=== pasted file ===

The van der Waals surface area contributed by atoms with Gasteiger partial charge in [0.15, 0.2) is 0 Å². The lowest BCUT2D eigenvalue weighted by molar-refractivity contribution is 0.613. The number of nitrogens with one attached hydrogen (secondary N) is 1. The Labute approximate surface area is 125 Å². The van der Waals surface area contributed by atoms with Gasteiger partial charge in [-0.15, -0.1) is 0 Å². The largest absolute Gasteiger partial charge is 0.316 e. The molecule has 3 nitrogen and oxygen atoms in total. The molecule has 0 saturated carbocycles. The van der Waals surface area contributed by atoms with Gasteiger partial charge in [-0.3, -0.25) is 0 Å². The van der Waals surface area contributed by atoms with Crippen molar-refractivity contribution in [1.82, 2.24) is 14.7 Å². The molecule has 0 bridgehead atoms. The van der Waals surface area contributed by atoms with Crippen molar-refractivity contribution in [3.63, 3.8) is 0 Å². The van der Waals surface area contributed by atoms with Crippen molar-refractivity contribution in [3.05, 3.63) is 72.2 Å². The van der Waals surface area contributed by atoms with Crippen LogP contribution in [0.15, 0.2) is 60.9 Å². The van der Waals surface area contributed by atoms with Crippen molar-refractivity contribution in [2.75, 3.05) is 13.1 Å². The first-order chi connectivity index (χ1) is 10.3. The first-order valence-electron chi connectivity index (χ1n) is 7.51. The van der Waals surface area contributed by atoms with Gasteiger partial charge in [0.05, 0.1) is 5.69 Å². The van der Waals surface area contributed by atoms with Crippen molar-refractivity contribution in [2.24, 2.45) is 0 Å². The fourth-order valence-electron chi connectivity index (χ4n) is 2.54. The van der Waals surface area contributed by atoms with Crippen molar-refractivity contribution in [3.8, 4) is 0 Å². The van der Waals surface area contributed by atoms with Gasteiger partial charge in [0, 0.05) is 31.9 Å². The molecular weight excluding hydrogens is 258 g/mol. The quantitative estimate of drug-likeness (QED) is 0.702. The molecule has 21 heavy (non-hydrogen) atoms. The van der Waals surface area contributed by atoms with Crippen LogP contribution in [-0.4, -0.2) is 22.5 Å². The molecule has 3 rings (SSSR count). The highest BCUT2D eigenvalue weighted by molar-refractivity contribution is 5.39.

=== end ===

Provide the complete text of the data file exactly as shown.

The van der Waals surface area contributed by atoms with Gasteiger partial charge in [0.15, 0.2) is 0 Å². The lowest BCUT2D eigenvalue weighted by molar-refractivity contribution is 0.613. The number of nitrogens with one attached hydrogen (secondary N) is 1. The Labute approximate surface area is 125 Å². The van der Waals surface area contributed by atoms with Gasteiger partial charge in [-0.15, -0.1) is 0 Å². The largest absolute Gasteiger partial charge is 0.316 e. The molecule has 3 nitrogen and oxygen atoms in total. The molecule has 0 saturated carbocycles. The van der Waals surface area contributed by atoms with Gasteiger partial charge in [-0.3, -0.25) is 0 Å². The van der Waals surface area contributed by atoms with Crippen molar-refractivity contribution in [1.82, 2.24) is 14.7 Å². The molecule has 0 bridgehead atoms. The van der Waals surface area contributed by atoms with Crippen molar-refractivity contribution in [3.63, 3.8) is 0 Å². The van der Waals surface area contributed by atoms with Crippen molar-refractivity contribution in [3.05, 3.63) is 72.2 Å². The van der Waals surface area contributed by atoms with Crippen LogP contribution in [0.15, 0.2) is 60.9 Å². The van der Waals surface area contributed by atoms with Crippen molar-refractivity contribution in [2.75, 3.05) is 13.1 Å². The first-order chi connectivity index (χ1) is 10.3. The first-order valence-electron chi connectivity index (χ1n) is 7.51. The van der Waals surface area contributed by atoms with Gasteiger partial charge in [0.05, 0.1) is 5.69 Å². The van der Waals surface area contributed by atoms with Crippen molar-refractivity contribution in [2.24, 2.45) is 0 Å². The fourth-order valence-electron chi connectivity index (χ4n) is 2.54. The van der Waals surface area contributed by atoms with Crippen molar-refractivity contribution in [3.8, 4) is 0 Å². The van der Waals surface area contributed by atoms with Gasteiger partial charge in [0, 0.05) is 31.9 Å². The molecular weight excluding hydrogens is 258 g/mol. The quantitative estimate of drug-likeness (QED) is 0.702. The molecule has 21 heavy (non-hydrogen) atoms. The van der Waals surface area contributed by atoms with Crippen LogP contribution in [-0.4, -0.2) is 22.5 Å². The molecule has 3 rings (SSSR count). The highest BCUT2D eigenvalue weighted by molar-refractivity contribution is 5.39.